African Wildlife through an EF Lens
part of an environmental impact study by Jim Kinsey
The Watchdog notes: These images have been resized and compressed for web delivery. Please do not make any conclusions about the DV format based on the quality of these images. Submitted by Jim Kinsey, with explanatory text below.
Deer bedded down on the National Bison Range at appx. 40 yds.
Elk sunset in the Bitterroot Valley at appx. 300yds.
Hornbill in Shimba Hills Park (Kenya) at appx. 20 yds.
Ostrich in Shimba Hills Park (Kenya) at appx. 40 yds.
Fish Eagle in Kwale District, Shimba Hills Park at appx. 100yds.
Monitor Lizard in Shimba Hills Park at appx. 100 yds.
Jim Kinsey notes: My crew consisted of Director Gene Bernofsky, Ken Furrow and myself. Gene is an International Award winner in last years' International Wildlife Film Festival. He was also featured in the Summer 1999 issue of Audubon magazine. Ken Furrow shoots for CNN and PBS. Gene hired me as 2nd unit camera operator. We planned this trip to Kenya a year in advance, and did the shoot on a budget of US$10,000. All of the gear was "carry-on luggage" only. The film will be titled Dongo Kundu (Swahili for "red earth"). We left for Africa on February 10, 2000 and arrived in Nairobi the next day. We spent four days there and then drove by jeep to Mombassa. The remainder of our trip was spent along the coastal region, filming the indigenous people and wildlife, which five proposed titanium mines will destroy. The mining company is "Tiomin, Inc." from Canada. If the mines go in, tens of thousands of people will be displaced. Also, the location where most of the shots above were taken, Shimba Hills Park in the Kwale District of Kenya, will be deeply affected. That's why we were there, to get this beautiful country and its people on tape and to share it with the world.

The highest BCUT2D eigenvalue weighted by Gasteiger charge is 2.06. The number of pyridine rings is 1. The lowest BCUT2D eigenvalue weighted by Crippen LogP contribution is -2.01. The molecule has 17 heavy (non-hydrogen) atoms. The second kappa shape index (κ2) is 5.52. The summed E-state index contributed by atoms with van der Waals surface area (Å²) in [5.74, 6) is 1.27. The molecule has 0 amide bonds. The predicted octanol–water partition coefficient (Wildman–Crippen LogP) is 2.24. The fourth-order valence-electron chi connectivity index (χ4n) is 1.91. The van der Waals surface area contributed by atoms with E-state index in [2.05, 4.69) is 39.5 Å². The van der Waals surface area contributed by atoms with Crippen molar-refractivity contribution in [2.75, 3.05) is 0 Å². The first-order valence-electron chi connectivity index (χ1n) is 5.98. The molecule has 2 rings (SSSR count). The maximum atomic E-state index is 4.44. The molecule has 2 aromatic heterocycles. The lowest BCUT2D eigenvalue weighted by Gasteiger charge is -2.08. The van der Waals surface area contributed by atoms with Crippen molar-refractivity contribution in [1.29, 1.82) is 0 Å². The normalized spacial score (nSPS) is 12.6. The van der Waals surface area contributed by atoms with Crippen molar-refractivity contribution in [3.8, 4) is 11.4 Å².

My XL1 underwent extreme shooting conditions ranging from saltwater spray to the fine red dirt that seems to get on everything. I simply kept it clean as I could, and wiped it down at the end of each day. This is some camera! The CH-910 dual battery charger came in handy, as we were always recharging our batteries. The stand-by mode is a great feature. While filming in Tsunza, we were with out any power source for four days and had to shoot lots of B-roll. We were constantly powering down to save our batteries.
I used the Canon 100-400mm EOS lens to take these shots. I believe with this lens your creativity is unlimited. There are two settings, 1.8 meters to infinity and 6.5 meters to infinity along with two stabilizer modes. I found that by setting the shutter speed high with this lens, I am able to see the sun spots on our sun at the full focal length (at sunset). The XL1 EF adapter multiplies the focal length by 7.2, so you get a 750-3000mm lens. The video I am getting of wildlife in frame mode is stunning... I am now able to get shots I otherwise would not have even attempted.
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Thrown together by Chris Hurd